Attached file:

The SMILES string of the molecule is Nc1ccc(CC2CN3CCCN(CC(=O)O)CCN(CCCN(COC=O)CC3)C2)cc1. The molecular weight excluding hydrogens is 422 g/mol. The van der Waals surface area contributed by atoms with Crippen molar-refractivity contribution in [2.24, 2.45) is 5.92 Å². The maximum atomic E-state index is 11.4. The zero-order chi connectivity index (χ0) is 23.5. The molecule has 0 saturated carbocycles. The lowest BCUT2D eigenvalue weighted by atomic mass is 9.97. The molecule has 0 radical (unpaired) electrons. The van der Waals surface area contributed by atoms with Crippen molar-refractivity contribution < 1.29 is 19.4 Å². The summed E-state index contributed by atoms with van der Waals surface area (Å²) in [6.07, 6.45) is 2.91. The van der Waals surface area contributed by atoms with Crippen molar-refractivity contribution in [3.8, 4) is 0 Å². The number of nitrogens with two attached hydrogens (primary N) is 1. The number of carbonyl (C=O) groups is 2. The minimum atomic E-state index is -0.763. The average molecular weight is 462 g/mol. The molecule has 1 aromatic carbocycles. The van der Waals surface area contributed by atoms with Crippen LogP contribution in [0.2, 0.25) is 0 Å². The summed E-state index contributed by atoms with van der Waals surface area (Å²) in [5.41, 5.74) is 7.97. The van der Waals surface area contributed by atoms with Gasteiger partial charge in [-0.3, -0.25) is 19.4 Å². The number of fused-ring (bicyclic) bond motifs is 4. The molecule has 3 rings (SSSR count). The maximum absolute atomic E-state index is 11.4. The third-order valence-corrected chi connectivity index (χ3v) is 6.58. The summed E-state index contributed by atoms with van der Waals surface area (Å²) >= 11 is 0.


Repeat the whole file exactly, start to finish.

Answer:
The SMILES string of the molecule is Nc1ccc(CC2CN3CCCN(CC(=O)O)CCN(CCCN(COC=O)CC3)C2)cc1. The molecular weight excluding hydrogens is 422 g/mol. The van der Waals surface area contributed by atoms with Crippen molar-refractivity contribution in [2.24, 2.45) is 5.92 Å². The maximum atomic E-state index is 11.4. The zero-order chi connectivity index (χ0) is 23.5. The molecule has 0 saturated carbocycles. The lowest BCUT2D eigenvalue weighted by atomic mass is 9.97. The molecule has 0 radical (unpaired) electrons. The van der Waals surface area contributed by atoms with Crippen molar-refractivity contribution < 1.29 is 19.4 Å². The summed E-state index contributed by atoms with van der Waals surface area (Å²) in [6.07, 6.45) is 2.91. The van der Waals surface area contributed by atoms with Crippen molar-refractivity contribution in [3.8, 4) is 0 Å². The number of nitrogens with two attached hydrogens (primary N) is 1. The number of carbonyl (C=O) groups is 2. The minimum atomic E-state index is -0.763. The average molecular weight is 462 g/mol. The molecule has 1 aromatic carbocycles. The van der Waals surface area contributed by atoms with Crippen LogP contribution in [0.2, 0.25) is 0 Å². The summed E-state index contributed by atoms with van der Waals surface area (Å²) in [5.41, 5.74) is 7.97. The van der Waals surface area contributed by atoms with Gasteiger partial charge in [-0.3, -0.25) is 19.4 Å². The number of fused-ring (bicyclic) bond motifs is 4. The molecule has 3 rings (SSSR count). The maximum absolute atomic E-state index is 11.4. The third-order valence-corrected chi connectivity index (χ3v) is 6.58. The summed E-state index contributed by atoms with van der Waals surface area (Å²) >= 11 is 0.